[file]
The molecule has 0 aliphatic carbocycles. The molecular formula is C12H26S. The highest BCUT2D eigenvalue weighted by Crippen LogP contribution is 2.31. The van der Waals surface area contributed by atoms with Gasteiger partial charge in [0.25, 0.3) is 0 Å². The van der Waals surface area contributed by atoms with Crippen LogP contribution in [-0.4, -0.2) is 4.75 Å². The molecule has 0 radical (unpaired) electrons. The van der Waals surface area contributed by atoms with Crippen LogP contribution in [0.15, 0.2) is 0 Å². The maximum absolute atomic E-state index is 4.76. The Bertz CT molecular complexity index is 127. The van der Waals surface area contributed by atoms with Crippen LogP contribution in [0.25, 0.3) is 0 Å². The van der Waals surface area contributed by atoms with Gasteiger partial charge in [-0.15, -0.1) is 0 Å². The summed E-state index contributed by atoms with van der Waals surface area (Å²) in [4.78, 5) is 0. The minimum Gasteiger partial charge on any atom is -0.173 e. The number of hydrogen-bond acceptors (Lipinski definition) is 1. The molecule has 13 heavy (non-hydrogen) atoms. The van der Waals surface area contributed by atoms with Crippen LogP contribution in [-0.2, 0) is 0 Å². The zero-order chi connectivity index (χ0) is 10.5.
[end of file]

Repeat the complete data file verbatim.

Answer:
The molecule has 0 aliphatic carbocycles. The molecular formula is C12H26S. The highest BCUT2D eigenvalue weighted by Crippen LogP contribution is 2.31. The van der Waals surface area contributed by atoms with Gasteiger partial charge in [0.25, 0.3) is 0 Å². The van der Waals surface area contributed by atoms with Crippen LogP contribution in [-0.4, -0.2) is 4.75 Å². The molecule has 0 radical (unpaired) electrons. The van der Waals surface area contributed by atoms with Crippen LogP contribution in [0.15, 0.2) is 0 Å². The maximum absolute atomic E-state index is 4.76. The Bertz CT molecular complexity index is 127. The van der Waals surface area contributed by atoms with Crippen LogP contribution in [0.25, 0.3) is 0 Å². The van der Waals surface area contributed by atoms with Gasteiger partial charge in [-0.15, -0.1) is 0 Å². The summed E-state index contributed by atoms with van der Waals surface area (Å²) in [4.78, 5) is 0. The minimum Gasteiger partial charge on any atom is -0.173 e. The number of hydrogen-bond acceptors (Lipinski definition) is 1. The molecule has 13 heavy (non-hydrogen) atoms. The van der Waals surface area contributed by atoms with Crippen LogP contribution in [-0.2, 0) is 0 Å². The zero-order chi connectivity index (χ0) is 10.5.